A blog devoted to American Italianate architecture of the 19th century. This blog features architectural analyses of Italianate domestic buildings with images, and historical information. My plan is to show the varieties, regional vernacular of Italianate architecture.
Friday, February 27, 2015
The Allan Gazlay House, Cincinnati, OH
The Gazlay House, Cincinnati, OH Late 1860s Photo: Christie
The Allen Gazlay House was built in the late 1860s for a wealthy property owner and investor on Dayton Street, and it is probably one of the best examples of Anglo-Italianate in the area. It is symmetrical in plan with the side bays slightly projecting and the limestone facade is defined by quoins. The windows are simpler than in other houses on Dayton, with all of them arched with a thick molding and rococo details at the top. On the first floor, there are Renaissance stone balconies. The most exciting feature is the extremely elaborate Renaissance door surround, which has Corinthian pilasters supporting a full entablature that is deeply carved and a triangular pediment. The round arched door is surrounded by a molding with more vegetal carving in the spandrels. Carving continues on the bracketless cornice which has a deeply carved vegetal frieze and dentils. Rare for houses on this street, the side facades, although plain brick, have some limestone details around the windows. The house seems to have taken all its decorative inspiration from the Renaissance and makes for a design that looks much more like the 1880s Renaissance revival than 1860s Italianate. The grandeur is carried over to the fencing, which has pedimented newel posts around the entrance.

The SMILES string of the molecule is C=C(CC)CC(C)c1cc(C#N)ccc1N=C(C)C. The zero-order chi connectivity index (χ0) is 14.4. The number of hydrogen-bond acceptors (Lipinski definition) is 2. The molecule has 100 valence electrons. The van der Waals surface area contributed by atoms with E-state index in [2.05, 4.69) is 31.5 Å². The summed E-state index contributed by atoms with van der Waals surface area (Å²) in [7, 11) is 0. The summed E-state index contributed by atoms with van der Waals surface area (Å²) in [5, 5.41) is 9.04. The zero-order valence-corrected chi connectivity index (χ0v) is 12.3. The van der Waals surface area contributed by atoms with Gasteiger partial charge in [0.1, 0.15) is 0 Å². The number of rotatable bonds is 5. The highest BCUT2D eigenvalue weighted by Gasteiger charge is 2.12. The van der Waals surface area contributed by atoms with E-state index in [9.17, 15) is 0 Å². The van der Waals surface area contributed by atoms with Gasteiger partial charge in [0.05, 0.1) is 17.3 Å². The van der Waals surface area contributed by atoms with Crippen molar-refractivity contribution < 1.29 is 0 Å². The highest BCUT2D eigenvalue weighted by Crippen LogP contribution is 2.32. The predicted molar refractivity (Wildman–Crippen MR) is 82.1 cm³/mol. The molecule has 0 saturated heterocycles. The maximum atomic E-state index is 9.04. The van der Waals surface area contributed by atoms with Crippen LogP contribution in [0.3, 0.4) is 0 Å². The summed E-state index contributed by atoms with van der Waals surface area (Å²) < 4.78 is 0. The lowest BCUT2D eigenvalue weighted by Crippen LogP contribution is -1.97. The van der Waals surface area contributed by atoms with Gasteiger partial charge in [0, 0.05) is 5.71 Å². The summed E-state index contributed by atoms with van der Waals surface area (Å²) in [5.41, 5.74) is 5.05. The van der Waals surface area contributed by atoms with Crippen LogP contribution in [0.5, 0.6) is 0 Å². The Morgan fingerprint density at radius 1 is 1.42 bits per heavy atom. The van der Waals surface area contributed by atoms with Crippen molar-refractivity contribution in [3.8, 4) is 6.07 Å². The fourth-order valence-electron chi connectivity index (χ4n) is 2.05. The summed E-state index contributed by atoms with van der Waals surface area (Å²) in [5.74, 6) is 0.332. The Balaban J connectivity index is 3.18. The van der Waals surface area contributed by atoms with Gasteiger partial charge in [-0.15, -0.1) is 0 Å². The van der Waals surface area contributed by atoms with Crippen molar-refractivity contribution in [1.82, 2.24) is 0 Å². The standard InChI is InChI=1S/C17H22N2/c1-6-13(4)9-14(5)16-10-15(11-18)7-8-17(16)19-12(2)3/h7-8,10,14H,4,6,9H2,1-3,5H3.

Images below are from HABS, including a couple of the interior.